As face-time with doctors is increasingly limited, the role of physician and nurse practitioners has become integral in the healthcare system. However, it hasn’t exactly become easier for PAs and NPs to obtain information about drugs and treatments. That’s about to change.
Launched last week, Clinician 1 is a Facebook-style social networking site targeted to the 200,000 physician and nurse practitioners that prescribe drugs in all 50 states. It features personal information pages, medical education, and areas to facilitate two-way conversations between like-minded clinicians.
“We found that as we looked at ways to serve the informational and social needs of both these professions, a social network/community was needed,” said Dave Mittman, physician assistant and co-founder of Clinician 1.
Most importantly, Mittman and his partner Spencer Falk believed that the site should not have physicians on it. To enroll in the site, potential members must include their state license number and sign a digital affidavit swearing to their identity as a PA or NA.
“Nurse practitioners and PAs have their own special needs regarding things like running a clinic in rural areas, barriers to practice, hospital privileges—many of the things that physicians take for granted and wouldn’t see any merit in reading,” Mittman said. “PAs and NAs tend to feel invisible within the healthcare system.”
The site highlights different categories based on medical specialties and interests. Everything from retail clinicians, parenting issues, and military PAs are represented on the site. Also, much like you can pick friends in Facebook or Myspace, you can choose colleagues on Clinician 1. The site also includes about 50 hours of free continuing medical education, a repository of articles, and streaming news feeds.
Clinician 1 began development in January 2008 as a part time project between Mittman and Falk, who have both, incidentally, continued their careers as PAs. The site experienced some minor housekeeping hiccups after launch, but no major problems.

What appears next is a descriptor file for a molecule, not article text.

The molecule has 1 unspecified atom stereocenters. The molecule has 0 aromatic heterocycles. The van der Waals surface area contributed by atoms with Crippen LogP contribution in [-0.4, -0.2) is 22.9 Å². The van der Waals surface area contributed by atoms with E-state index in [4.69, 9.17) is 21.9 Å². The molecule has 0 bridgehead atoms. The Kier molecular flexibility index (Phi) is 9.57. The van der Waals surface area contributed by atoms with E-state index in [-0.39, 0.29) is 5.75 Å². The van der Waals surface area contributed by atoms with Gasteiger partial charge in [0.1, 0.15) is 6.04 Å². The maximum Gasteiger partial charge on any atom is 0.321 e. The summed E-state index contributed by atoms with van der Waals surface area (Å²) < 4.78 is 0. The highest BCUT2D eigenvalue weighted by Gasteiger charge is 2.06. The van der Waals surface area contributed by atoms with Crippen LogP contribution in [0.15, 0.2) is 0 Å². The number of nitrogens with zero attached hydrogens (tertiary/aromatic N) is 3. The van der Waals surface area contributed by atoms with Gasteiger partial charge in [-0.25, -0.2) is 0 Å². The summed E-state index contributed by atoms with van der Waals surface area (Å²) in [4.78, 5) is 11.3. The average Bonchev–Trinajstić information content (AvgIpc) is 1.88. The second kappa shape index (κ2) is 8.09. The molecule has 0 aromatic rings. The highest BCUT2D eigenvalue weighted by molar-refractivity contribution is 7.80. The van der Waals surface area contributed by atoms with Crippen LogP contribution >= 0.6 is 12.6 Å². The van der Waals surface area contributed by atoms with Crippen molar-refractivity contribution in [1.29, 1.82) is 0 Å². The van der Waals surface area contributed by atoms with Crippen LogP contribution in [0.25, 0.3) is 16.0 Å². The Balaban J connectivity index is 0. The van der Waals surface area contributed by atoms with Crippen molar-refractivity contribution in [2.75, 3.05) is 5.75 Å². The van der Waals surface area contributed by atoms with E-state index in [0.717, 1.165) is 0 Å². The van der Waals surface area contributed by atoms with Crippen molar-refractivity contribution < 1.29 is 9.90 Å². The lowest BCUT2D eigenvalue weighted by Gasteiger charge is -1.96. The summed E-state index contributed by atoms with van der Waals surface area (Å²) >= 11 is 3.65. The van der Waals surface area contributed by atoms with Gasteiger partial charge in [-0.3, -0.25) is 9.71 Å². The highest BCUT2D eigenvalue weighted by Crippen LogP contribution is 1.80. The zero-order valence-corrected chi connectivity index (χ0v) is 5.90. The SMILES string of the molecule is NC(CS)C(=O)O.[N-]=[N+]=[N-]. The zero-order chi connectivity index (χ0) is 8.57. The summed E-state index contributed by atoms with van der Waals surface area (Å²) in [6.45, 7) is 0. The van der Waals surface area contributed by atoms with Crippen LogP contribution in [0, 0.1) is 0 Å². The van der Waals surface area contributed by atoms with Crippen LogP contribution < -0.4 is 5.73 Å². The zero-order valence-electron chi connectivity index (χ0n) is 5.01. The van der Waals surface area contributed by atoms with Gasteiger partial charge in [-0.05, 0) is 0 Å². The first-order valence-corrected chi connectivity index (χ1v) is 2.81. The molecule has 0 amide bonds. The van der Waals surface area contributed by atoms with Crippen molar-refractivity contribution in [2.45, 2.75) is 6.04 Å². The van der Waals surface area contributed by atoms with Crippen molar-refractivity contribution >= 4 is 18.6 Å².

“We didn’t think we’d have 10,000 enrollees the first week, and we thought that just opening it up and getting the glitches fixed even after it was up and running would be fine. It hasn’t been too difficult,” Mittman said.
Knowing that PAs and NAs are some of the top drug prescribers in the industry, pharma would do well to pay close attention for future opportunities. Clinician 1 does not currently have any pharma sponsors, but Mittman and Falk are looking at the possibility of sponsorship.
Obviously, social networks have been a sticking point with pharma companies.
“At this point, we are unsure as to what pharma wants to do and what the FDA wants to do with social community sites that have people possible speaking about unapproved indications and adverse reactions,” Mittman said. As of now, FDA has issued no regulations as to how pharma should proceed in regards to either establishing or taking part in a social network.
Experts have said that it would be in pharma’s best interest to partner with a social networking site, rather than start their own. As of now interest has been high, but implementation has been non-existent.
“We want to be able to educate our members about new products and new indications, and things that happen in both the clinical device and pharmaceutical fields,” Mittman said. “Access to information about pharmaceutical products is really decreasing. Hospitals are banning detail people, large group practices are banning sales reps—even the exhibit halls are going to be a different place without branded pens and pads.
“Pharma and non-pharma are going to be faced with the task of getting information—especially about products that can change the life of a person with a chronic illness—across to the physicians, Mittman continued. “We see a place for Clinician 1 and all the other social networking sites, and we are waiting for guidance to see where that goes.”